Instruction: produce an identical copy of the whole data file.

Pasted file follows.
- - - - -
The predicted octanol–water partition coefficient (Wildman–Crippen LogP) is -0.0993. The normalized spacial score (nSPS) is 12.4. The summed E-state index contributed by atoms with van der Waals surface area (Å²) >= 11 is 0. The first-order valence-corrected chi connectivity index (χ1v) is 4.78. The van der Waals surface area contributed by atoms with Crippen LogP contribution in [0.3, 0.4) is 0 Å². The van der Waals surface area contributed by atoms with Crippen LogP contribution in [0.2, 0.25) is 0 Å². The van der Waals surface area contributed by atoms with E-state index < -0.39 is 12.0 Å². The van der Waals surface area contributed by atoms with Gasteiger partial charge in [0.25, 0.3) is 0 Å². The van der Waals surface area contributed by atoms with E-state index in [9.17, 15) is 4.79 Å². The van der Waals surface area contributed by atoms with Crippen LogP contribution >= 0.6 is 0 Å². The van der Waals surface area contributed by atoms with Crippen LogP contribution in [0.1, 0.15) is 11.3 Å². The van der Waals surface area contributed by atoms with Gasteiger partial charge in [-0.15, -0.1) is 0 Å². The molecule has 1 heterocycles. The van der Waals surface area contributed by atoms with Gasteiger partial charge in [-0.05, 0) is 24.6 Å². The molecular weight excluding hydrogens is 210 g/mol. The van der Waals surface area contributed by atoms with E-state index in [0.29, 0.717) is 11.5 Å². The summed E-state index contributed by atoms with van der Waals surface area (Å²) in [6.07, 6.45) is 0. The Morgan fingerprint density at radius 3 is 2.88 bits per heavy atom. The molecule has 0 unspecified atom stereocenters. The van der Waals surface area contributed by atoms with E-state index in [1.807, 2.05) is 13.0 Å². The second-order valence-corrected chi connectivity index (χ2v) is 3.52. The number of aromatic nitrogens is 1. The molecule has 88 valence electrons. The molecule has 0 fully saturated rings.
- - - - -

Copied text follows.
The predicted octanol–water partition coefficient (Wildman–Crippen LogP) is -0.0993. The normalized spacial score (nSPS) is 12.4. The summed E-state index contributed by atoms with van der Waals surface area (Å²) >= 11 is 0. The first-order valence-corrected chi connectivity index (χ1v) is 4.78. The van der Waals surface area contributed by atoms with Crippen LogP contribution in [0.3, 0.4) is 0 Å². The van der Waals surface area contributed by atoms with Crippen LogP contribution in [0.2, 0.25) is 0 Å². The van der Waals surface area contributed by atoms with E-state index < -0.39 is 12.0 Å². The van der Waals surface area contributed by atoms with Gasteiger partial charge in [0.25, 0.3) is 0 Å². The van der Waals surface area contributed by atoms with E-state index in [9.17, 15) is 4.79 Å². The van der Waals surface area contributed by atoms with Crippen LogP contribution >= 0.6 is 0 Å². The van der Waals surface area contributed by atoms with Crippen LogP contribution in [0.1, 0.15) is 11.3 Å². The van der Waals surface area contributed by atoms with Gasteiger partial charge in [-0.15, -0.1) is 0 Å². The molecule has 1 heterocycles. The van der Waals surface area contributed by atoms with Gasteiger partial charge in [-0.05, 0) is 24.6 Å². The molecular weight excluding hydrogens is 210 g/mol. The van der Waals surface area contributed by atoms with E-state index in [0.29, 0.717) is 11.5 Å². The summed E-state index contributed by atoms with van der Waals surface area (Å²) in [6.07, 6.45) is 0. The Morgan fingerprint density at radius 3 is 2.88 bits per heavy atom. The molecule has 0 unspecified atom stereocenters. The van der Waals surface area contributed by atoms with E-state index in [1.807, 2.05) is 13.0 Å². The second-order valence-corrected chi connectivity index (χ2v) is 3.52. The number of aromatic nitrogens is 1. The molecule has 88 valence electrons. The molecule has 0 fully saturated rings.